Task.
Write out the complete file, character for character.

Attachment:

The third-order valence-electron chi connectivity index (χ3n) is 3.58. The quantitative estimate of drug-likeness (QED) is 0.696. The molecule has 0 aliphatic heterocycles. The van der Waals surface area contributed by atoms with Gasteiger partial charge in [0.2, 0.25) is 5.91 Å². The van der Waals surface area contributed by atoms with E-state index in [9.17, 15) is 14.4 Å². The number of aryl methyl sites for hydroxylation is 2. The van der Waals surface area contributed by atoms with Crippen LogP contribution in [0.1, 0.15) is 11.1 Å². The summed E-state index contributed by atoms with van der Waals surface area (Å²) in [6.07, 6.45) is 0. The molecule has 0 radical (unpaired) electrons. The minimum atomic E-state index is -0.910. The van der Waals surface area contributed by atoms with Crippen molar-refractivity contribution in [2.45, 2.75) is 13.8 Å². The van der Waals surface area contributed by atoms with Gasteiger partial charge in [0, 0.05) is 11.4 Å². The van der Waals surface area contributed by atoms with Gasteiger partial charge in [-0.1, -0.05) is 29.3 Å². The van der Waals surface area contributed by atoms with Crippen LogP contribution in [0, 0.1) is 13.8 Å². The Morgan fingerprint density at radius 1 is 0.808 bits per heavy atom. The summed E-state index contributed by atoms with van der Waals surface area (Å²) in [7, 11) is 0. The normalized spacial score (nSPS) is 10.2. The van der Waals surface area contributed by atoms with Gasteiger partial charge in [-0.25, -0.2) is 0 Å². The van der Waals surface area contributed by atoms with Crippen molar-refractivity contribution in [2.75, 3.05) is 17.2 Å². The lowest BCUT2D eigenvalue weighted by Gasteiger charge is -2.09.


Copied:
The third-order valence-electron chi connectivity index (χ3n) is 3.58. The quantitative estimate of drug-likeness (QED) is 0.696. The molecule has 0 aliphatic heterocycles. The van der Waals surface area contributed by atoms with Gasteiger partial charge in [0.2, 0.25) is 5.91 Å². The van der Waals surface area contributed by atoms with E-state index in [9.17, 15) is 14.4 Å². The number of aryl methyl sites for hydroxylation is 2. The van der Waals surface area contributed by atoms with Crippen LogP contribution in [0.1, 0.15) is 11.1 Å². The summed E-state index contributed by atoms with van der Waals surface area (Å²) in [6.07, 6.45) is 0. The molecule has 0 radical (unpaired) electrons. The minimum atomic E-state index is -0.910. The van der Waals surface area contributed by atoms with Crippen molar-refractivity contribution in [2.45, 2.75) is 13.8 Å². The van der Waals surface area contributed by atoms with Gasteiger partial charge in [0, 0.05) is 11.4 Å². The van der Waals surface area contributed by atoms with Gasteiger partial charge in [-0.1, -0.05) is 29.3 Å². The van der Waals surface area contributed by atoms with Crippen LogP contribution in [0, 0.1) is 13.8 Å². The Morgan fingerprint density at radius 1 is 0.808 bits per heavy atom. The summed E-state index contributed by atoms with van der Waals surface area (Å²) in [7, 11) is 0. The normalized spacial score (nSPS) is 10.2. The van der Waals surface area contributed by atoms with Gasteiger partial charge in [-0.25, -0.2) is 0 Å². The van der Waals surface area contributed by atoms with Crippen molar-refractivity contribution in [2.75, 3.05) is 17.2 Å². The lowest BCUT2D eigenvalue weighted by Gasteiger charge is -2.09.